According to new research, the colossal caldera of the Yellowstone supervolcano was created by not one, but two powerful and closely spaced eruptions that took place some 630,000 years ago. The super eruptions were powerful enough to affect the global climate as the planet was recovering from an ice age.
Supervolcanoes, such as the one resting beneath the Yellowstone National Park are capable of generating eruptions that dwarf those of their smaller cousins.
Evidence of the ferocity and magnitude of these eruptions is evident in the sheer size of the 45 x 30 mile (72 x 48 km) Yellowstone caldera – the crater that formed in the wake of the supervolcano's most recent bout of activity.
A team of geologists from the University of California Santa Barbara (UCSB) discovered a new record of the violent events that formed the Yellowstone caldera in two layers of ash and the shell sediments located off the Californian coast.
Underwater conditions in the Santa Barbara basin 630,00 years ago – around the time the explosive volcanic activity took place – was extremely well suited to creating an enduring record of the climate altering events.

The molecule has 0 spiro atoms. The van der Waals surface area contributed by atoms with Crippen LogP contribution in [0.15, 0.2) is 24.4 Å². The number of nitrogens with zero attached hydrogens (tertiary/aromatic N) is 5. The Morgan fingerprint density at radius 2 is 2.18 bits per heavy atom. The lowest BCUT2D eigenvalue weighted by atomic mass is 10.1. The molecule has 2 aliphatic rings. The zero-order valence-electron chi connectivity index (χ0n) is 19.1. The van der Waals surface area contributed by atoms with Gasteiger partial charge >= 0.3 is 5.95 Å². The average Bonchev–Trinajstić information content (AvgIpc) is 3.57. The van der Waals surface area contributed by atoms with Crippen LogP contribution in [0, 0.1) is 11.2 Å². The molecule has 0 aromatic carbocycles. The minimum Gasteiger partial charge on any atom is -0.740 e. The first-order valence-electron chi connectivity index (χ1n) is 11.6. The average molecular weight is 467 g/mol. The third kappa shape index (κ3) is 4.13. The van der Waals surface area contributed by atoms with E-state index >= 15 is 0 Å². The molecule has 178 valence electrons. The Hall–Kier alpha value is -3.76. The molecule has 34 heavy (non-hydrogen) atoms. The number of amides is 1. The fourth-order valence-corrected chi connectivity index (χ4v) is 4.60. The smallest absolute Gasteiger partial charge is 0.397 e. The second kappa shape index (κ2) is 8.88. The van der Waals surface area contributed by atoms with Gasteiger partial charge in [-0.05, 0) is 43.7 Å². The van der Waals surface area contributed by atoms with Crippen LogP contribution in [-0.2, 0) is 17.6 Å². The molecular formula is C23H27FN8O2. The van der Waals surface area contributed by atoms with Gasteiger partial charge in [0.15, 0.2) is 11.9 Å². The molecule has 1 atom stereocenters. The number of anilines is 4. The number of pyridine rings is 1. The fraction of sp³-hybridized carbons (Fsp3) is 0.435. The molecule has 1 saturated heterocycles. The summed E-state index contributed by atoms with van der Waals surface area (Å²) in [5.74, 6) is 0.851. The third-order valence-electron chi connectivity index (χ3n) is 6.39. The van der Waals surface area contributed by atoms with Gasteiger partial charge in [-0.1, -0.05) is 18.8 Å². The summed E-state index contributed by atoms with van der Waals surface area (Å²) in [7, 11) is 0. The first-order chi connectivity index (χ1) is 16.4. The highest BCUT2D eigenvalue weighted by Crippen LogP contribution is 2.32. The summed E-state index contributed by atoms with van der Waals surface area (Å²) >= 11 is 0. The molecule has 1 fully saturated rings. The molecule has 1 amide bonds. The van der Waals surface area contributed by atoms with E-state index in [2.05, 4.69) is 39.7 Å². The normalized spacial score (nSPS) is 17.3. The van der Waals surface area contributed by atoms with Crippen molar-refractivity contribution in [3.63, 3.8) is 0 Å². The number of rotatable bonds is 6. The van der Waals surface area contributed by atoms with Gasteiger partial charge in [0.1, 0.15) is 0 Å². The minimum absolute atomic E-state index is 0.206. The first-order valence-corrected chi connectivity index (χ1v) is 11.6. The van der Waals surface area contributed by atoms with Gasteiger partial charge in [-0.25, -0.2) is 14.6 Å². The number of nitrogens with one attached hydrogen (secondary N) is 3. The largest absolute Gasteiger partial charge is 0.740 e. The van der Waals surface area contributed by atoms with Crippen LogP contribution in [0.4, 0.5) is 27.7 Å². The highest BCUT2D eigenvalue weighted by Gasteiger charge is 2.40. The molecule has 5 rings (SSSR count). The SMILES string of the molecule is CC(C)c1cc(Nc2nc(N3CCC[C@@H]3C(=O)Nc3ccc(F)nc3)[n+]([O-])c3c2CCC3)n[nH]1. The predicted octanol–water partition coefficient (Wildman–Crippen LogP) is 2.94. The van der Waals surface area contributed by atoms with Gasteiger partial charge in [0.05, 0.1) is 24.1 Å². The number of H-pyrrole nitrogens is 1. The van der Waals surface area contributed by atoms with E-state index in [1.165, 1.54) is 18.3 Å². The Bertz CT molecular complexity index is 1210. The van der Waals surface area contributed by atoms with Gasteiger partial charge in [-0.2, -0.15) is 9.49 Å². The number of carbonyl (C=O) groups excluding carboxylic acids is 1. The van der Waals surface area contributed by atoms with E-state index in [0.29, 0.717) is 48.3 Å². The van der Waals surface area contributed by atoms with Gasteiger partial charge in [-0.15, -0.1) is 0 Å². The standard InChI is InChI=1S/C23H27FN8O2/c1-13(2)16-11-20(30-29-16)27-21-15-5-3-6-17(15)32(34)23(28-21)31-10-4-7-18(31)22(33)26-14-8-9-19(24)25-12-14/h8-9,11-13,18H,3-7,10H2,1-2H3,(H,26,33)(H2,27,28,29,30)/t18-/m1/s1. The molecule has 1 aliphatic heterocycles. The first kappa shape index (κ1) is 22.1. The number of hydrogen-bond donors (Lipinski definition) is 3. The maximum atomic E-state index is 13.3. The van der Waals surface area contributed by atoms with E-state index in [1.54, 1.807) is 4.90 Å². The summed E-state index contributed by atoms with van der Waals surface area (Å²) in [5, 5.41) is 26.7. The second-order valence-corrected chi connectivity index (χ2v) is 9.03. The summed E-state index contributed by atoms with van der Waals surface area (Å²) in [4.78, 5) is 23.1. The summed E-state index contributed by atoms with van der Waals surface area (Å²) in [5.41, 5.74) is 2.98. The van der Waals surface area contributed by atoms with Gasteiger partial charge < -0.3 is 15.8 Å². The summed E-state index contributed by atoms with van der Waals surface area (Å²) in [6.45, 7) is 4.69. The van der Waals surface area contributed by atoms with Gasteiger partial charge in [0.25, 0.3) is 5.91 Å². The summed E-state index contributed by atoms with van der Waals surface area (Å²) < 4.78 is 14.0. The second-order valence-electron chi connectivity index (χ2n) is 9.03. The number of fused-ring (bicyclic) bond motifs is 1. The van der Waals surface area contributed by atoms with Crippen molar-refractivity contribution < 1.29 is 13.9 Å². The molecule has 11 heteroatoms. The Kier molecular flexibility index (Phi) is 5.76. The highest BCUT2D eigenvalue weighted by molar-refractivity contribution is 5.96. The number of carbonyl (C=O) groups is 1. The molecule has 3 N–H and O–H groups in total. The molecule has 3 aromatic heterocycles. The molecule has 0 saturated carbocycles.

This is partially due to the fact that, at the time, the aquatic environment was being fed by nutrients from deep within the ocean, which allowed for a high population of single-celled organisms known as foraminifera. The shells of the foraminifera, discovered in the sediment alongside the volcanic ash, play host to temperature dependent oxygen isotopes that can be used by geologists to determine the temperature of the sea in which they lived.
The low-oxygen environment at the seafloor in the Santa Barbara Basin discouraged the presence of burrowing bottom-dwelling animals that would otherwise have damaged the quality of the record by mixing the ash and sediment layers.
This combination of volcanic ash and shell sediment provided the team with an unprecedented high-resolution record of Yellowstone activity, revealing not one, but two eruptions, with a gap of 170 years in between.
An analysis of the foraminifera shells revealed that, after each of the super eruptions, the Santa Barbara Basin cooled by roughly 3 °C, as ash and volcanic sulfur dioxide released during events prevented light from the Sun from reaching and warming the Earth's surface.
According to the UCSB geologists, these closely spaced volcanic winters took place at a time when Earth was warming up following an ice age. The twin cooling periods, which lasted over 80 years a piece, had the effect of stalling the climate shift.